The Wall Street Journal has a story today about law schools shrinking faculties via attrition, buyouts, and layoffs, in the face of the continuing slide in applicants (over the past three years total applicants to ABA schools have declined from 88,000 to around 59,000, and total number of LSAT takers for last month’s test was down yet again).
One school the story discussed was Hamline:
Hamline University School of Law in St. Paul, Minn., for example, has shrunk its full-time faculty about 18% since 2010, and the school is exploring ways to further scale back its head count. Ten faculty members have retired since the school began offering early-retirement incentives in 2011, and four more have accepted agreements and plan to retire in the coming academic year.
That has allowed the regional law school to balance its budget amid what Hamline Dean Don Lewis calls “the tsunami effect” of declining enrollment nationwide. This year’s entering class at Hamline is expected to be about 100 students, Mr. Lewis said—a 55% drop from 2010. To lure more students, the school has ramped up financial-aid offers, a strategy that can compound financial pressures.
“I’m pretty confident about our future,” said Mr. Lewis, who is stepping down as dean next year. “But the turnaround will be slow.”
It’s Lewis’s job to sound an optimistic in these circumstances (although he himself is leaving academia to return to the law firm he helped found), but in fact there’s a significant chance that Hamline University will decide to close the law school within the next year or two.
Here are the relevant numbers:
(1) The school’s enrollment is in free fall. Until last year a typical entering class at Hamline was 205-235 students, and total JD enrollment was consequently around 650 to 715. Then last year the entering class plunged to 124. The story quotes Lewis as expecting “about 100” matriculants next month, but a well-placed source tells me that as of last week the school had received seat deposits from between 80 and 90 applicants. Since at law schools the number of July seat deposits is less than the subsequent August enrolllment, and sometimes considerably less (schools lose deposited applicants to other schools who pull people off wait lists late in the summer; in addition some people think better of enrolling at the last minute), an entering class of 100 for Hamline seems extremely optimistic.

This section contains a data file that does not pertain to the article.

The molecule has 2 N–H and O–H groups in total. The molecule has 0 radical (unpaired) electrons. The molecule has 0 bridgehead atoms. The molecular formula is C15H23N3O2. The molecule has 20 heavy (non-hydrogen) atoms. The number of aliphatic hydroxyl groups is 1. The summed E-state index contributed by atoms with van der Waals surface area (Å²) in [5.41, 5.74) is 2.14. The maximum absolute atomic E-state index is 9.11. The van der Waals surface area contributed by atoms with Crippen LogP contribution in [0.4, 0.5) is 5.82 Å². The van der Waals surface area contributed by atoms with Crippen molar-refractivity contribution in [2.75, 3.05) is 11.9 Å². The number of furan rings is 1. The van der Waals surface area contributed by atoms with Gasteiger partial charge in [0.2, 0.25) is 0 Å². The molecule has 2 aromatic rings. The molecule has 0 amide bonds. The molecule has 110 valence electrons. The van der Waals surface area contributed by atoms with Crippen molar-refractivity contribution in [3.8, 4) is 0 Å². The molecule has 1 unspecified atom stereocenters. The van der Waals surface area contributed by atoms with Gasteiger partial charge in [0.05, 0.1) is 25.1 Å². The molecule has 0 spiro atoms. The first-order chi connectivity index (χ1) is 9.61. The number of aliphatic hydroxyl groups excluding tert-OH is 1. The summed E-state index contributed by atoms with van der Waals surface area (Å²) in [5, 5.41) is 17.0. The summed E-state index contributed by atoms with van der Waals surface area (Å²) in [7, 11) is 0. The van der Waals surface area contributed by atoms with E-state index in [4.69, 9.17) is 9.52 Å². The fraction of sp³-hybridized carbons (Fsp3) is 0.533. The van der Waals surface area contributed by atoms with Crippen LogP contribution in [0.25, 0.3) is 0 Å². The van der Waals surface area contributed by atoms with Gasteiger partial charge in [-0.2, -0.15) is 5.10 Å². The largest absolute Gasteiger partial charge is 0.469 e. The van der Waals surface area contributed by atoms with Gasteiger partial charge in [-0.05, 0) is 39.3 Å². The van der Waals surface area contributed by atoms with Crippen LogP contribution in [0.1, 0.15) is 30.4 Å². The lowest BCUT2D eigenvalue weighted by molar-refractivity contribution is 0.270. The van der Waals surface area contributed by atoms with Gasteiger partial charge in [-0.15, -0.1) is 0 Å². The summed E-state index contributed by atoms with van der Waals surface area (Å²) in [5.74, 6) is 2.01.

(2) Hamline will probably have a total of about 400 JD students this fall. This is already down 40% from total enrollment two years ago, yet fully half of those students will graduate next spring. There are only going to be about 200 total students in the first and second years, which means that total JD enrollment is likely to fall to around 300 next year — down from 716 in 2009.
(3) The numbers are actually even worse than this, however, because Hamline has been cutting real tuition. Four years ago, 43% of Hamline JD students were getting discounts off tuition, and the average discount was about $19,000 the $30,500 nominal tuition. This past year, 60% of students were getting discounts that averaged $26,000 off the $36,400 nominal tuition. In other words, Hamline is getting less tuition per student than it was four years ago. Indeed if you do the math, total tuition revenues this fall will be barely half of what they were in 2009, and will fall sharply again next year.
(4) The Twin Cities are a relatively small legal market. Hamline is one of four law schools in the metro area, which under current and foreseeable conditions is about two too many.
(5) Hamline University is a small institution, with around 2100 undergraduates, and a total university operating budget of around $120,000,000. It also has a very small endowment, that throws off just a few million per year (all this is taken from the school’s IRS tax filings). The reduction in law school tuition over the past two years alone equals something like 5% of the entire university’s operating budget. All of which is to say that Hamline isn’t some multi-billion dollar behemoth that can decide to carry a law school that’s bleeding red for a few years without doing too much damage to the university’s bottom line.
Speaking of the bottom line, if you’re one of the few dozen people currently scheduled to start law school at Hamline next month, you may want to re-think your plans — or at least do a careful head count on the first day of orientation. You might also want to make inquiries into what the school’s contingency plans are for its students should the university close the law school.